The family court transgresses the rights of fathers daily. It is a despicable court devoid of due process that flagrantly violates constitutional rights especially of fathers. Having received a rights-denying judgment, fathers should recognize what they can appeal about it, when and how…

It must be a trial judgment:

You cannot appeal anything you ‘signed’ – such as an agreement. That’s because you ‘agreed’ to it and signed it as evidence of your agreement.

You may now think it was a bad decision to have signed it. And you may think that you were overly and unjustly coerced into signing it. But you can’t appeal it. What you can do is file for a ‘modification’ (i.e. file a complaint for modification in the family court) of that ‘agreement’ justified by changes in circumstance upon which the agreement was made. Next time learn not to be easily coerced into an unacceptable agreement.

You can only ‘appeal’ a trial judgment. That’s a judgment that follows a trial on the complaint in family court. That’s because that judgment is imposed on you by the judge! You appeal it to your state’s Appeals Court. That’s a higher court than the ‘trial court’ (i.e. the family court) that gave you the judgment.

You must timely file for your appeal:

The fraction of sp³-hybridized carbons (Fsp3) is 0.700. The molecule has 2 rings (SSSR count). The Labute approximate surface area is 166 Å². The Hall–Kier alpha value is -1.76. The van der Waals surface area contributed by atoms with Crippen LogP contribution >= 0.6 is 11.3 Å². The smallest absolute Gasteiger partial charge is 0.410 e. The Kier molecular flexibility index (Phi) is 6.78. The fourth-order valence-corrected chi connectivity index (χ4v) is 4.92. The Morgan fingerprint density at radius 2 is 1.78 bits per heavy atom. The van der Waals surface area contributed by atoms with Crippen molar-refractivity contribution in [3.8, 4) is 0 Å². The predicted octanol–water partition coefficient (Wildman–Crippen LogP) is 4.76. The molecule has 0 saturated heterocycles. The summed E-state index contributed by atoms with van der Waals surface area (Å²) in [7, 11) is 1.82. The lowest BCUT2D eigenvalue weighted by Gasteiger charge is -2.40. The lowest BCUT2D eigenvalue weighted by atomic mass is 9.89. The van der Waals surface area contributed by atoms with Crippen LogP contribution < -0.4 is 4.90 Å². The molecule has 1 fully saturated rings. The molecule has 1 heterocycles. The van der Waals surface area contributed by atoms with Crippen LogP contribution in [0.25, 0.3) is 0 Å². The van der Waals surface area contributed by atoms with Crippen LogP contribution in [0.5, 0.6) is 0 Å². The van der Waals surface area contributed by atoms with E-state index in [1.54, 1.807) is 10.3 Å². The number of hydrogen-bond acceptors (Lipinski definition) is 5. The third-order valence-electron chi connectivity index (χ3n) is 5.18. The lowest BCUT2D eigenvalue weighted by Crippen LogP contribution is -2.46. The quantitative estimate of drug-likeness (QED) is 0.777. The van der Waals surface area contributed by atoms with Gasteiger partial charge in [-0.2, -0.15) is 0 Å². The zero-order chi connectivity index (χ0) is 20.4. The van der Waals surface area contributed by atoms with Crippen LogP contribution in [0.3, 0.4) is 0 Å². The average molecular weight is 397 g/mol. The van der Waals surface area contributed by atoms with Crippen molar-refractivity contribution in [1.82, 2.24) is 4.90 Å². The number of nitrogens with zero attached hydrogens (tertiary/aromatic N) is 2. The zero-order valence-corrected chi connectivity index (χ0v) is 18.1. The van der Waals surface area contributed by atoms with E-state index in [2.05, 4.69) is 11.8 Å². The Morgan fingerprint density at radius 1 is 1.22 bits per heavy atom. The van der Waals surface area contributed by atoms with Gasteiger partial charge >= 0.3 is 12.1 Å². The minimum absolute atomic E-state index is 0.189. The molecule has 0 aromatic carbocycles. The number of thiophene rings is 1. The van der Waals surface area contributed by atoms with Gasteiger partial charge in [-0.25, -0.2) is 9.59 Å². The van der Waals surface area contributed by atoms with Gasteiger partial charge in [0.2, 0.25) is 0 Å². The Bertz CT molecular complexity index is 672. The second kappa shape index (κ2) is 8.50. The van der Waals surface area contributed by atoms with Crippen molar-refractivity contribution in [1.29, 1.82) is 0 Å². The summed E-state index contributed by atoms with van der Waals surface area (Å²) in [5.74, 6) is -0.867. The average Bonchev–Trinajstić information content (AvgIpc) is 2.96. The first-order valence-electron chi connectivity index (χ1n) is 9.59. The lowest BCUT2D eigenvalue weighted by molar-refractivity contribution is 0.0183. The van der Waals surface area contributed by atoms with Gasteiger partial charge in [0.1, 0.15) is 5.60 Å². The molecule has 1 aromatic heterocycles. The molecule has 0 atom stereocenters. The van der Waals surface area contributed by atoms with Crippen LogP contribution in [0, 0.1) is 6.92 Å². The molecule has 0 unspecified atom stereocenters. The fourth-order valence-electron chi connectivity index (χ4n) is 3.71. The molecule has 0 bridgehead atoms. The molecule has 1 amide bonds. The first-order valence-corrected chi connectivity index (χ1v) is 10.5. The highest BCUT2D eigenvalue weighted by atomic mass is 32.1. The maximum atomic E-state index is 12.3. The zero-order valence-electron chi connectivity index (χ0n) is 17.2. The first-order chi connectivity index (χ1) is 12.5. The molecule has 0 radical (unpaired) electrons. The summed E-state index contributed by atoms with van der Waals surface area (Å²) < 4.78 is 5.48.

Generally, you have only a limited time to file your appeal of a family court judgment in your state’s appeals court. Typically you must submit a ‘notice of appeal’ within 30 days from the date that the family court judge signed your judgment (see the date next to his signature on your judgment).

If you wait longer than that, you’ll most likely – according to the rules of court in your state – have to motion to that family court judge that you wish to appeal his judgment. That can be a little sticky.

The good part is that the ‘notice of appeal’ is simply a one page paper you send to the appeals court that shows your case – trial court name, county, your case name, trial court docket number – and states that you wish to appeal from the judgment identified by the date the judge signed it. You send a copy of it to the other side and to the family court too.

Then follow a few other simple notifications according to the rules of court. The rules of appellate procedure (you can find online for your state) make it simple and clear as to when each subsequent obligation on your part must occur.

But you’re still not obligated to carry through the appeal. Then you can think it over – to see if it is worth appealing and drop it if it’s not. Speak with a Los Angeles Orange County Lawyer for help with this.

What specifically do you appeal?

All appeals are based on asserting ‘errors’ made by the judge in arriving at the judgment he gave you and asking the appeals court to overturn that judgment based on the validity of those errors. The trial judge arrived making his judgment based on the trial, its procedures, its evidence presented and testimony given. The judge is responsible for all this since it occurs under his authority as judge in charge.

Based on the proof and relevance of your asserted ‘errors of the court’ the appeals court will either overturn the trial court judgment – often by suggesting corrections in the judgment to the trial judge through ‘remanding the judgment’

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